As the old wallpaper advert of the 1980s proclaimed, ‘what goes up must come down’. And lo, so did I – even if a lot of today actually involved gaining height rather than losing it, as we made our way to the tea house by the side of the startlingly short and sloped airport runway at Lukla in readiness for catching our flight back to Kathmandu first thing tomorrow morning.
Today was blissfully easy walking as my lungs cruised along at under 3,000m. Climbing was almost fun again. I could move at a fair old clip. It was like walking normally is when you aren’t wandering along at altitudes higher than some planes fly at (like our flight tomorrow, for example…). The ‘highway’ was full of school children and donkeys today, as well as the porters carrying their unbearably heavy looking loads up the mountains. When there’s only one road up/down, and that road happens to be a rocky and precarious hillside path interspersed with swaying chain metal suspension bridges, it can get jam packed at times.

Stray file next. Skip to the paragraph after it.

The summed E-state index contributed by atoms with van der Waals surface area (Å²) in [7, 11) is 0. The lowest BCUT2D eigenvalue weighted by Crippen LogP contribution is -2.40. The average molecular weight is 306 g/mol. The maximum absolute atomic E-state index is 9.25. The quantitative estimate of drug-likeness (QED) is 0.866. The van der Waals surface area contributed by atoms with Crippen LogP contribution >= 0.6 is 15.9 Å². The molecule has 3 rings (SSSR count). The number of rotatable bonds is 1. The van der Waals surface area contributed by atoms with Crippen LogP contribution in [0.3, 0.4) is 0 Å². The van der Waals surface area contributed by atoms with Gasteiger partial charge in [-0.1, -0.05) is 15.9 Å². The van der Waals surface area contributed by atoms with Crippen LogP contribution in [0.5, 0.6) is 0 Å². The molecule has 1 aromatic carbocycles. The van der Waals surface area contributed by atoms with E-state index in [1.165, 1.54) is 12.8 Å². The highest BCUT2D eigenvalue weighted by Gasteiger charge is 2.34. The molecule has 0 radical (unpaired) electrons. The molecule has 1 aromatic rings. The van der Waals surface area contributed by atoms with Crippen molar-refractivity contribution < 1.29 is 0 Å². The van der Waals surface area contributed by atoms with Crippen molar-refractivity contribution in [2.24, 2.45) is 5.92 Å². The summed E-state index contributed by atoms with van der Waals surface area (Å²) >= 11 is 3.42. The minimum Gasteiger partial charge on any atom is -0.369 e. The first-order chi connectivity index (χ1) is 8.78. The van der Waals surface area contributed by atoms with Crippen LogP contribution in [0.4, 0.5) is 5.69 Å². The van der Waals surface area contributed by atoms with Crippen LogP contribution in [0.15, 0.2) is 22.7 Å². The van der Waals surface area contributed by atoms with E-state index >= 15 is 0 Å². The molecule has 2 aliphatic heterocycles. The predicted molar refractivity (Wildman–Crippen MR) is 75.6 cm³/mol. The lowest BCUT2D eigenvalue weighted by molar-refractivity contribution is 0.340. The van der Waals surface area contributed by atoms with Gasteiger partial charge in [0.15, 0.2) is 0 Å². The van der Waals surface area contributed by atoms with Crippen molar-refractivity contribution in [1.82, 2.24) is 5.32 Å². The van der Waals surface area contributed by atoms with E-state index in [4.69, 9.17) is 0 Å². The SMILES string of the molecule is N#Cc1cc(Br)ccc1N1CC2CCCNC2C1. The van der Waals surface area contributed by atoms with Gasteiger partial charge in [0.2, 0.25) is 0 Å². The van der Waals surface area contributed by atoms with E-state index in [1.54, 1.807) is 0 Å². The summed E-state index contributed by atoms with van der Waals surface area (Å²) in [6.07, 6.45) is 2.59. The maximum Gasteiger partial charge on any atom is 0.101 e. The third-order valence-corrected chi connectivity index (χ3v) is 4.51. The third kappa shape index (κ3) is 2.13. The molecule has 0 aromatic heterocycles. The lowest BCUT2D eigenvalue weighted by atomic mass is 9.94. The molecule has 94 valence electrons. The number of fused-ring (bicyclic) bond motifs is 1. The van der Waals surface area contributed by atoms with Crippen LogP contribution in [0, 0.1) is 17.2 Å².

The final walk into Lukla was an assault on the senses, as we suddenly hit a concentration of housing, shops, so-called bars and even a pool hall clustered along the mountainside, the footpath full of recalcitrant yaks and donkeys… and people; what felt like lots of people. Time to end this adventure – and start plotting the next (half) gap year adventure. Watch this space!
Everest Base Camp Trek – Day 11
Date: 22 November 2017
Walked to: Monzo
Distance: 8 miles
Altitude: Sleeping at 2,850m
We finally left Sagarmatha National Park (home to Everest and many of the other awfully tall mountain things around this neck of the woods) this afternoon, shortly before getting to our penultimate tea house of the trip in Monzo.